Is it that time of the month? Has the crimson tide rolled in? Is Aunt Flow paying you a visit?
There’s some social discomfort when it comes to talking about menstrual blood, periods, PMS and monthly bleeding, which has led to some pretty interesting menstrual metaphors becoming part of our everyday vernacular.
Often people don’t say things like “I have my period,” but “a friend has come to visit” or even “mother nature’s monthly gift has arrived.” Which actually sounds more gross than just stating the facts, really.
More: The Mamafesto: Menstruation shaming has to end. Period.
I would like to take this opportunity to encourage us all to call a period what it is, and also see it as a wonderful opportunity for women to take a deep breath, move at a slower pace and have an excuse not to wear white pants. Because unless you’re a sailor, that’s probably not a good idea anyway. Just saying.
An art exhibition being put on at the Enough Gallery in Melbourne, with the delightful title, “Shark Week” (spoiler — it’s got nothing to do with sharks), is shedding some light on the topic and questioning why we can’t call a period what it is.
“Over the years we’ve conjured up so many euphemisms to allude to menstruation without actually saying the words ‘I have my period,'” the exhibition events page says. “Most of them are so hilariously unrelated to periods it’s not funny.”
Women can expect to have around 450 periods in their lifetime; it’s something so incredibly common, yet it’s still considered such a taboo.
Having a period is a sign of good health, fertility and youth; it should be celebrated and appreciated, not hidden under the guise of a misnomer metaphor like “riding a cotton pony.” Seriously, just stop.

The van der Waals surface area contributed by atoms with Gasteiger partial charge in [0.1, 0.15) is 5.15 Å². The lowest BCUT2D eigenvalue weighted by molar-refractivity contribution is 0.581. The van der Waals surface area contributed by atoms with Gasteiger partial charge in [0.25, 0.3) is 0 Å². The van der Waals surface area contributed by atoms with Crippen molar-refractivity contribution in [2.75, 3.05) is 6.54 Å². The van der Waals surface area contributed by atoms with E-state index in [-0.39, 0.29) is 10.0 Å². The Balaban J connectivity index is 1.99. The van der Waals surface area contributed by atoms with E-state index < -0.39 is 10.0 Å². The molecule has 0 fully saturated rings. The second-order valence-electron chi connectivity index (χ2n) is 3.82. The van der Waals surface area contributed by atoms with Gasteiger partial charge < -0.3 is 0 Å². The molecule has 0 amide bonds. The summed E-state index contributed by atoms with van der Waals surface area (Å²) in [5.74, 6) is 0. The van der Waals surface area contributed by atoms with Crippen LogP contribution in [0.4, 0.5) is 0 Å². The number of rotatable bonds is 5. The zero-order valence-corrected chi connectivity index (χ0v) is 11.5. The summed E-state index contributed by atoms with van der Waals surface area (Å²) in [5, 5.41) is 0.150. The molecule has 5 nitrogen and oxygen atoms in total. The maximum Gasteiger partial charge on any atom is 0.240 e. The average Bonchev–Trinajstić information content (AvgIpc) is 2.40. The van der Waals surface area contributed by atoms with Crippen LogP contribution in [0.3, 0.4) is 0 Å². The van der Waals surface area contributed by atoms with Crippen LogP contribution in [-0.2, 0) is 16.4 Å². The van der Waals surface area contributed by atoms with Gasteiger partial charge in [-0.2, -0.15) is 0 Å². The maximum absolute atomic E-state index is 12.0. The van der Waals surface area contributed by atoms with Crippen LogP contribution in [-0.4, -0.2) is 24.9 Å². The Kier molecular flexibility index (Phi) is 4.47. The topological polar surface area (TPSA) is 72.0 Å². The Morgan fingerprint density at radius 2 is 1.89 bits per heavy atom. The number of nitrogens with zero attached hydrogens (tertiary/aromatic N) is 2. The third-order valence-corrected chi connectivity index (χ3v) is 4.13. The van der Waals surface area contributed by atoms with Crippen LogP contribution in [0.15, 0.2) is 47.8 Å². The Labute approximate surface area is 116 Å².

But having a period isn’t such a positive experience for everyone. Women in some of the poorest countries in the world, such as Sierra Leon, have to rely on pieces of paper, sponges and even bark to absorb the monthly blood flow.
More: 6 Things you should be doing different on your period
The exhibition has been organised by a company called Tsuno, which sells sanitary pads and donates 50 per cent of its profit to charities that empower women around the world.
“Imagine managing your period with bark or missing 39 days of school every year. That’s not ok. Millions of women and girls around the world face this reality every month, and we want to change that,” entrepreneur and organiser Roz Campbell says.
The idea for the exhibition was sparked when Campbell was told one of the most ridiculous menstrual metaphors she’d ever heard: “I’m having my garage painted.”
Not only does that make no sense at all, it just proves that we have got to start using real words to explain a very common experience many women have each and every month. It’s time to get real about how we talk about periods. Period.
The exhibition runs until Sunday, Jan. 31. Be sure to check it out if you’re in Melbourne.
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